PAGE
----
Language is a result of evolution, I don't consider it a sign of man's natural tendency to be political.
I don't really see why the origin of language is relevant. Assuming it is merely a result of evolution, it is still an essential quality of human beings. A creature without the potential to use language just isn't human. This capacity to use language is what allows us to agree on a common goal and work toward it together. That would seem to be pretty close to the classical definition of politics to me.
That said, I'm not sure that we should think of language as just a random product of the evolutionary process. Traditionally, I think the ability to communicate with others has been taken to be a result of our having been created in the Image of God, in which case there is nothing random about it.
Basically, I consider man's politicalness the tendency to be in other men's affairs; stealing, coercion, etc. Again, I consider this the result of ancestral sin. I have not heard a rebuttal yet.
In that case, there may just be some problems with definitions. Obviously, things like stealing are a result of original sin (there is no difference between Eastern and Western teaching on this issue, by the way), but I don't think anyone who says that man is political by nature considers stealing to be the essence of politics. Coercion is a little more complicated. As a result of the Fall, it is sometimes necessary to resort to coercion in order to defend justice, but even coercion is generally not seen as being essential to politics. For example, St. Thomas argues that there would have been government even without the Fall. This is because government for him is primarily defined by its goal, which is the good. Even without the Fall, according to St. Thomas, men would have organized in order to pursue the good. You have to understand that the classical and medieval writers have a completely different understanding of politics.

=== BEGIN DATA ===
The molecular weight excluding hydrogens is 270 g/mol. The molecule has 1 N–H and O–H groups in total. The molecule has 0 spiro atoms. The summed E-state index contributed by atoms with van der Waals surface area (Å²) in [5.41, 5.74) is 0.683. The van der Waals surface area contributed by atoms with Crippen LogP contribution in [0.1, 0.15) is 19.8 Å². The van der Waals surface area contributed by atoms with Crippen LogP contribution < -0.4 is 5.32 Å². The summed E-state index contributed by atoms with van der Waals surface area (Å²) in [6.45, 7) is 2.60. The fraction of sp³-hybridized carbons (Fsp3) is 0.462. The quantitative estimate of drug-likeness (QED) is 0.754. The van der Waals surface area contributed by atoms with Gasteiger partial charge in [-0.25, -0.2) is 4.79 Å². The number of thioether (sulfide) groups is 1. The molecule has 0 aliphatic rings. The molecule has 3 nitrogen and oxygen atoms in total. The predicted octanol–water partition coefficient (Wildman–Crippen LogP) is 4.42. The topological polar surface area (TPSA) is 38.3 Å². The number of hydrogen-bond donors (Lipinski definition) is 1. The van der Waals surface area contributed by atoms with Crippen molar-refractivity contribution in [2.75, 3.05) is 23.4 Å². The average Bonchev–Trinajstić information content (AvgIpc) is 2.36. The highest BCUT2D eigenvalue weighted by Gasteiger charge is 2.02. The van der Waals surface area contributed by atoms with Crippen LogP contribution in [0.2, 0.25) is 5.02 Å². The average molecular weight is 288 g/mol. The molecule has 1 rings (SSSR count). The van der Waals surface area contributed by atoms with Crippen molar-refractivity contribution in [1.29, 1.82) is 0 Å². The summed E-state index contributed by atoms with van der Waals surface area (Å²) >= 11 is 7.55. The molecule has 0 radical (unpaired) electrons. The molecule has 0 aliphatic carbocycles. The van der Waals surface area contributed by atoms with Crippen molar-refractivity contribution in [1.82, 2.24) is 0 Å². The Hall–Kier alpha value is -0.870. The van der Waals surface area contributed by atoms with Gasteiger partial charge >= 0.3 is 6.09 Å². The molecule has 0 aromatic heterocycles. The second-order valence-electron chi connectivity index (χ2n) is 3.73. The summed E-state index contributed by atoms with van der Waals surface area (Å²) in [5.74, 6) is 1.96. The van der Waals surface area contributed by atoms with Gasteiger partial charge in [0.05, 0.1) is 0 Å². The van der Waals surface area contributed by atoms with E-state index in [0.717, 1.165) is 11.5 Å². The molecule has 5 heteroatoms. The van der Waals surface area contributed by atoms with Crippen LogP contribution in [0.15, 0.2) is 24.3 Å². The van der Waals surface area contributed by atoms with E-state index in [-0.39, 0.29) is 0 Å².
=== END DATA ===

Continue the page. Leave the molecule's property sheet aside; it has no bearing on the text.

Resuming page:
I have also heard the statement that we are all de facto reliant on others, and this somehow annuls any claim to rights of man. I don't see how the conclusion follows.
Well, I think it shows that the anthropology behind the "rights of man" is false. Here, we start with some sort of isolated, worldless self. In reality, we are never isolated or worldess. Instead, we are always already in the world and involved with other people. The isolated individual is a fiction, and so using it as a starting point for talking about social organization is always going to lead you down the wrong path. We are so involved with, and even determined by, the actions of others, that there really is no such thing as "the individual." In any case, I have not seen any compelling reason to believe in human rights.
Another point to consider is the fact that Christian doctrine tells us that there never was a time when only one isolated individual existed. Even before time began, the first thing we see is three things: the Trinity, three Persons in relation. So, at the deepest level, I think Christianity points toward the primacy of relationality. Relationality is coprimordial with individual persons. In contrast, the whole anthropology behind individual rights, it seems to me, is based on the assumption that relationships are somehow secondary or less real than individuals.
Also, as mentioned above, the Church has always thought of herself as a public society. If politics were only a result of the Fall, why would Christ come to found a political community? This would seem to show that we are essentially political, which in itself is a good thing. However, in practice this tendency toward politics has been corrupted by the Fall, which is why we see things like abuse of power and the need for coercion. The Church, as a society based on charity, corrects this and shows us what true community really looks like, but this still means that man's political nature is inherently good.